Tell us about the vibe of your first book signing.
My first book signing was like an out-of-body experience. On December 2, 2023, ten days before the book was released, I walked down a broad flight of stairs in Farmington Hills, Michigan, into a basement decorated like a Christmas haven featuring a Charlie Brown Christmas tree. Champagne, wine, and other libations surrounded an ice bucket on the bar, and the heavenly smell of fried chicken lit up my nostrils. The homeowner, a pretty, brown woman I had never met, welcomed me with outstretched arms and a warm smile. A mutual friend had invited me to make a guest appearance at their annual Christmas gathering.
Being in that room mainly filled with people I did not know was surreal, especially as some asked, “Are you the author?” and others addressed me as “the author.” Lifting the pen to sign that first book was bittersweet. I wished my mother could have witnessed me standing next to a life-sized banner of my book cover, where a line of people clutching my memoir and patiently waited as I smiled, held a short conversation, and signed my name inside the front cover. I sold the 42 books I brought and left with an order for 36 more.
What do you feel will be your legacy?
My legacy will be the courage, bravery, and vulnerability to share my life story in “Daddy’s House: A Daughter’s Memoir of Setbacks, Triumphs & Rising Above Her Roots.” Honestly, confronting domestic and child abuse in the home and sexual abuse, racism, and misogyny while maintaining the strength to love myself and respect and forgive will help others to heal and forgive others for past hurts.
What kind of impact do you feel African Americans have had in the arts, specifically in the literary world?
African Americans like Maya Angelou, Toni Morrison, Paul Robeson, and James Baldwin have made a profound impact on the arts. That these literary giants’ stories and works are still studied in classrooms and relevant in the fight against racial injustice, sexism, and in America’s social climate today is a testament to their impact in the literary world.
Tell us about your book (Long synopsis).
In this poignant memoir, a determined young girl becomes a formidable woman, confronting obstacles with courage, determination, and spirituality.
The third of seventeen children born to strict Southern Baptist parents, Mildred is so capable, at seven years old, her father taxes her to keep the books for his 60-acre farm. Mildred leaves for technical school in Ohio, and at 19, her world is turned upside down. On her way home from work, a stranger kidnaps and sex-traffics her for an evening to a baseball team. Mildred buries the memory of that night beyond consciousness and abandons her budding singing career, first love, and new job to start over in a different city.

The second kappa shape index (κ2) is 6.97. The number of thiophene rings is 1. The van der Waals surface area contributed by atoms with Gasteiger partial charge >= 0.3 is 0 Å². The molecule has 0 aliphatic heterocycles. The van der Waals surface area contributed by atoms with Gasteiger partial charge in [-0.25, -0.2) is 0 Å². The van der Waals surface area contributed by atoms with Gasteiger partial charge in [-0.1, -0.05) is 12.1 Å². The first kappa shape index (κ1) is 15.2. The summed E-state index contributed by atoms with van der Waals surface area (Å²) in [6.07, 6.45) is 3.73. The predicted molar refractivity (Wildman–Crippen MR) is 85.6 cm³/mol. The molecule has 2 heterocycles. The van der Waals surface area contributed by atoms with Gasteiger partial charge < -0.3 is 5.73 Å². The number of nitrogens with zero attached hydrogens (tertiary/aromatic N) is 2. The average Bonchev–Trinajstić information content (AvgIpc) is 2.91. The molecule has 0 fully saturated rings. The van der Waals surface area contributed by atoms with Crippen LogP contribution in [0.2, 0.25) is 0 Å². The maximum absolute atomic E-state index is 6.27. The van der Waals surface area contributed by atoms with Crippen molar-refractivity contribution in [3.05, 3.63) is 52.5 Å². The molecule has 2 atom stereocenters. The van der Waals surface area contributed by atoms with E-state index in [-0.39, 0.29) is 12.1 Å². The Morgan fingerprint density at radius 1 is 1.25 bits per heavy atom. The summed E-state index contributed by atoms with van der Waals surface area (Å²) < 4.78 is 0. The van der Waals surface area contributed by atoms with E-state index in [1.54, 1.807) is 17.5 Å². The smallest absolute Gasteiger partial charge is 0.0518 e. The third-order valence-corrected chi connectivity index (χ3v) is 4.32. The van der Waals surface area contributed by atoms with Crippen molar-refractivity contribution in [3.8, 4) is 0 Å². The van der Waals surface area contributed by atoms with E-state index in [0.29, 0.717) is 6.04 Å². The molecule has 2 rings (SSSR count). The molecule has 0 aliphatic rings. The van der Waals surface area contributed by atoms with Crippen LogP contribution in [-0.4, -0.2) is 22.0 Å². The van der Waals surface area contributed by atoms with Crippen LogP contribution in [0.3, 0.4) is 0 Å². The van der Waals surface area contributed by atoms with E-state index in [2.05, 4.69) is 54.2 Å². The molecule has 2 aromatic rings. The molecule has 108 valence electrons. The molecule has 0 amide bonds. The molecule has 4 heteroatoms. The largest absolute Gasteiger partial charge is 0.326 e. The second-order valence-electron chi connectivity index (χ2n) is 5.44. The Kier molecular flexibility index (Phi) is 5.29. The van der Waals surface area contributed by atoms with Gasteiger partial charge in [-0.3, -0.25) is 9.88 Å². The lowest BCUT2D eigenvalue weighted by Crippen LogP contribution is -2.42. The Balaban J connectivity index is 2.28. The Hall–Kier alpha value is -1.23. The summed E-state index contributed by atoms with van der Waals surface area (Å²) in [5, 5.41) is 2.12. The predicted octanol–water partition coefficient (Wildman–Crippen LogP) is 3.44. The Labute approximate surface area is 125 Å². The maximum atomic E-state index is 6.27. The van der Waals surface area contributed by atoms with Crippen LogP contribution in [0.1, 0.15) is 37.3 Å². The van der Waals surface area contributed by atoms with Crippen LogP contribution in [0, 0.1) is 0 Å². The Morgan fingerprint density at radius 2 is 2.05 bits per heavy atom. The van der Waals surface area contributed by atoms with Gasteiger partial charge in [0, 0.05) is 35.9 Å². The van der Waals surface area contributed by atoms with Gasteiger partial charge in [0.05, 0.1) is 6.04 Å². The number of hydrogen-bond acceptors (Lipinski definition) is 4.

Abuse for Mildred didn’t begin on that fateful 1970 day in Columbus, Ohio. She’s raised by a soft-spoken, loving, abused mother and a disciplinarian father, prone to emotional and physical abuse. Daddy’s House: A Daughter’s Memoir of Setbacks, Triumphs, and Growing New Roots chronicles Mildred's life from an Alabama farm saddled with a 225-pound per day cotton quota to executive positions in corporate America. In the cotton field, her reward is Daddy’s leather strap if she fails to deliver.
After fleeing the rape, Mildred completes a year at university but finds herself pregnant, unmarried, and a college dropout dependent on a welfare check—but not for long. Throughout this gripping story, armed with an unbreakable mother-daughter bond and her father’s work ethic, Mildred confronts obstacles with stubborn resilience. At the end of the journey, Mildred does what God put her on earth to do—help others. And in so doing, she is able to recapture that buried memory and heal. Spending precious days comforting her father on his death bed, Mildred finds peace and the strength to forgive every offender, including her daddy, a man she deeply loves, who is also the man who hurt her most.
What was the most challenging aspect of sharing your story?
The most challenging aspect of sharing my story was revealing my family’s secrets. That became easier after both of my parents passed. Another difficulty was exposing my most vulnerable self to strangers. Yet, telling this story was the most freeing thing I have ever done. I am a wholly better person for having done so.
As a public speaker, what topics will you focus on and why?
As a public speaker, I will focus on triumphing over setbacks and stressing the value of hard work to change unfavorable circumstances. I will stress boldly confronting fear and other debilitating obstacles that prohibit becoming one's best self.
If your book was adapted to a film, who would you want to play you and why?
If adapted to a film, I would want Kerry Washington to play me. Washington is bold, brazen, and a take-no-prisoners actress who exudes strength and bravery in every role she plays. This is how I view myself.
Where can people purchase your book?
Daddy’s House: A Daughter’s Memoir of Setbacks, Triumphs & Rising Above Her Roots” can be purchased online at Amazon or Barnes & Nobles. You may also visit my website at www.mildredjmills.com and click on “Books” to purchase the book.